Ensuring employee productivity can be a challenge. It requires focusing on keeping things efficient, stripping out non-essentials and finding ways to streamline processes.
In Asia, productivity at work has often been equated to one element – time. This holds true with Asia notoriously being known for working the longest hours. According to last year’s AIA Vitality Healthiest Workplace survey in Asia-Pacific, it was revealed that an average of 67.5 days were lost to absence and presenteeism (present at work but too ill or distracted to perform effectively) per employee in 2019.
At a time of COVID-19 where businesses and people are figuring out new ways of working, this year’s World Productivity Day presents an opportunity to take a step back, re-look how we manage productivity and seek ways to establish a “win-win” relationship, where employees make the most of their days and businesses improve their bottom line.
Emerging productivity trends
Earlier this year, Microsoft released its first Work Trend Index that explored how people are learning to connect as a team when they need to work apart and use several tools to remain productive.
The quest for human interaction was strong. The report revealed that the number of people turning on video in Microsoft Teams meetings had doubled from before working from home became mainstream. In fact, total video calls in Teams grew by over 1,000 percent in March 2020. This differed across the region with people in Australia using video in meetings 57 percent of the time while people in India used video in 22 percent of meetings, Singapore 26 percent and Japan 39 percent.
There was also a considerable increase in Microsoft Teams usage on mobile devices such as phones or tablets demonstrating the flexible work arrangements that were taking root. The number of weekly Teams mobile users grew more than 300 percent from early February to 31 March 2020.
Each person, however, achieves productivity differently. The larks of the world are more productive in the morning, while night owls are better focused and unleash their creativity in the evening. In the month of March 2020, the average time between a person’s first and last use of Microsoft Teams each day increased by over one hour. This data does not necessarily mean people were working more hours per day, rather that they are breaking up the day in a way that works for their personal productivity or makes space for obligations outside of work.
Boosting productivity during COVID-19
In the world of COVID-19, where everything we have known and grown accustomed to is thrown into a state of flux, businesses need to find ways to continue empowering employees to stay productive and happy:
1. Enable flexible working
Employees may want the ability to work more flexibly to fit work commitments around their home life. Employers must trust their employees to get work done and know that this flexibility and trust can lead to improved productivity. Companies that did not have flexible working policies pre-COVID should think hard about its implementation as remote working becomes a way of life. Depending on the nature of one’s business, companies need to closely examine their existing operating models and identify how they can best enable flexible and remote working arrangements, alongside office layout revamps and modernized customer engagement practices.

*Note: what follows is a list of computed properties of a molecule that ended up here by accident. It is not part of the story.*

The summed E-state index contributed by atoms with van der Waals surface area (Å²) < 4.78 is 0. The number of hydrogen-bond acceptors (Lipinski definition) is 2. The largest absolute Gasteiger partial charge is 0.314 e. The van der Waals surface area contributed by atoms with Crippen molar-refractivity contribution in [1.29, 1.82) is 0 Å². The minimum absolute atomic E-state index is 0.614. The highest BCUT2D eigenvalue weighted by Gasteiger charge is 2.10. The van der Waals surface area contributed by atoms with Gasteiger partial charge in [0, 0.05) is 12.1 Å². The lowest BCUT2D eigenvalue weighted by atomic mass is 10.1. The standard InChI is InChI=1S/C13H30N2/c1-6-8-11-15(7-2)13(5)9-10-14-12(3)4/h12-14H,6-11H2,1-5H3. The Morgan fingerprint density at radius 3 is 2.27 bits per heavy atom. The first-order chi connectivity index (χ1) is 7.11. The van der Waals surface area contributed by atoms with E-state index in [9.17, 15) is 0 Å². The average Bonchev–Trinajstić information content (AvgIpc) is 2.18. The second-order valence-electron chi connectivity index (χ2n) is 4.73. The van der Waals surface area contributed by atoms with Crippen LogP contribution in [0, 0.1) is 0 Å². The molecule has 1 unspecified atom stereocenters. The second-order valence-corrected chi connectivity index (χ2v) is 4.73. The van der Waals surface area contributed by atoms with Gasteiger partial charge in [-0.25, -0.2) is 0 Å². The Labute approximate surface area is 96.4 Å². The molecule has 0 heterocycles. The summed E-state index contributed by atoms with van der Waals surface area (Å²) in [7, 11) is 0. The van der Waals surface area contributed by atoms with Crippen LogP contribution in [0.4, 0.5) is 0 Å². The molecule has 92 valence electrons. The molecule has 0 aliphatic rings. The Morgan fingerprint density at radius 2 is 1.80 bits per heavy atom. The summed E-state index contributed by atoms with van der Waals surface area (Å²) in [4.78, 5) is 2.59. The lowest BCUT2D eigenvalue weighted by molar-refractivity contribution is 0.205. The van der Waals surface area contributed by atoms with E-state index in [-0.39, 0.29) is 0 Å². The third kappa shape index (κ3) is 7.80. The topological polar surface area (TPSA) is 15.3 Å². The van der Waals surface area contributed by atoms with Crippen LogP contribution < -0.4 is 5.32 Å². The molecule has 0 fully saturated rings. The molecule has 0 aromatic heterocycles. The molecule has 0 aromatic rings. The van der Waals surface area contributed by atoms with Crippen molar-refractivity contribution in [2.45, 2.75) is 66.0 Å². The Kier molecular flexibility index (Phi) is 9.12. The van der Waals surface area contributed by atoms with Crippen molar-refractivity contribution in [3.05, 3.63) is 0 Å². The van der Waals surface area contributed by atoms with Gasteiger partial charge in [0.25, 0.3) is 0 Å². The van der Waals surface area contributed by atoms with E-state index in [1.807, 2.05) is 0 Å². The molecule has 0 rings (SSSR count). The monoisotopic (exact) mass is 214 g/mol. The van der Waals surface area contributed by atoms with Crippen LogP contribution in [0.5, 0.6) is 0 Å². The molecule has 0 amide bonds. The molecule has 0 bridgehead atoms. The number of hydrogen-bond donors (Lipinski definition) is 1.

2. Understand work styles
Employees like to work in a vast range of ways, and they need the right tools to enable them to do their best. Understanding differences in work styles, personality types, skillsets and generations is vital to bringing out the best in people. Some do better in groups, while others thrive in isolation – some may prefer traditional forms of communication such as email, while others can unlock new ideas with the help of more fluid collaborative tools. Depending on one’s job function, employees need to be provided the right tools and training, setting them up for success in a hybrid working world.
3. Use universal tools
It is important to ensure members of the team do not get cut off by technology. For those who are used to traditional ways of working, any new technology must be easy to access, else people are at risk of being left behind. Employees need to be empowered by technology – from cloud-enabled solutions and mobile apps to integrative collaboration hubs such as Microsoft Teams – allowing them to communicate and collaborate in the way that works best for them.
4. Maintain regular human interaction
The work culture in Asia Pacific tends to lean towards in-person connections. Video calls, therefore, play a very critical role here in replicating real life conversations, helping employees feel more connected with one another. It is important to remember that these interactions should not be limited to just work-related topics, but instead encompass a broad spectrum of free-flowing social interactions, informal get-togethers and attending soft and hard skills trainings, just as one would experience in real life.